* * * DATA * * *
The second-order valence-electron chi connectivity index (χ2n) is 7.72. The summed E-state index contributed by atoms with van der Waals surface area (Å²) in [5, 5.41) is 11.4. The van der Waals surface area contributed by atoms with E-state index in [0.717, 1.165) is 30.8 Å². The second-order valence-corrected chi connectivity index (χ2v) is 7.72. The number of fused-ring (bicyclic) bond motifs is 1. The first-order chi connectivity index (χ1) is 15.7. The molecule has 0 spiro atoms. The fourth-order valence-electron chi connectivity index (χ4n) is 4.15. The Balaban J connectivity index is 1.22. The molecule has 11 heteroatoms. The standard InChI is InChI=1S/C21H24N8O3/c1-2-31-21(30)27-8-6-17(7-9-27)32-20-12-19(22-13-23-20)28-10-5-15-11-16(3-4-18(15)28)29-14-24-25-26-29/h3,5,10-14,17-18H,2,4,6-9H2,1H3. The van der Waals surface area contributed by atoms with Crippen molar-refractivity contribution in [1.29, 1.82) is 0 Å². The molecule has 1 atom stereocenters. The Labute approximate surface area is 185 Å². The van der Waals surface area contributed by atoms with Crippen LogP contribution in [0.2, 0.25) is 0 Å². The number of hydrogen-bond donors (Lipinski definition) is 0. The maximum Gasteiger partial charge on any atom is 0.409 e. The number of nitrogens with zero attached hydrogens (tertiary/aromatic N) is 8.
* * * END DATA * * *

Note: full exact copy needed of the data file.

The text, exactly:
The second-order valence-electron chi connectivity index (χ2n) is 7.72. The summed E-state index contributed by atoms with van der Waals surface area (Å²) in [5, 5.41) is 11.4. The van der Waals surface area contributed by atoms with E-state index in [0.717, 1.165) is 30.8 Å². The second-order valence-corrected chi connectivity index (χ2v) is 7.72. The number of fused-ring (bicyclic) bond motifs is 1. The first-order chi connectivity index (χ1) is 15.7. The molecule has 0 spiro atoms. The fourth-order valence-electron chi connectivity index (χ4n) is 4.15. The Balaban J connectivity index is 1.22. The molecule has 11 heteroatoms. The standard InChI is InChI=1S/C21H24N8O3/c1-2-31-21(30)27-8-6-17(7-9-27)32-20-12-19(22-13-23-20)28-10-5-15-11-16(3-4-18(15)28)29-14-24-25-26-29/h3,5,10-14,17-18H,2,4,6-9H2,1H3. The van der Waals surface area contributed by atoms with Crippen molar-refractivity contribution in [1.29, 1.82) is 0 Å². The molecule has 1 atom stereocenters. The Labute approximate surface area is 185 Å². The van der Waals surface area contributed by atoms with Crippen LogP contribution in [0.2, 0.25) is 0 Å². The number of hydrogen-bond donors (Lipinski definition) is 0. The maximum Gasteiger partial charge on any atom is 0.409 e. The number of nitrogens with zero attached hydrogens (tertiary/aromatic N) is 8.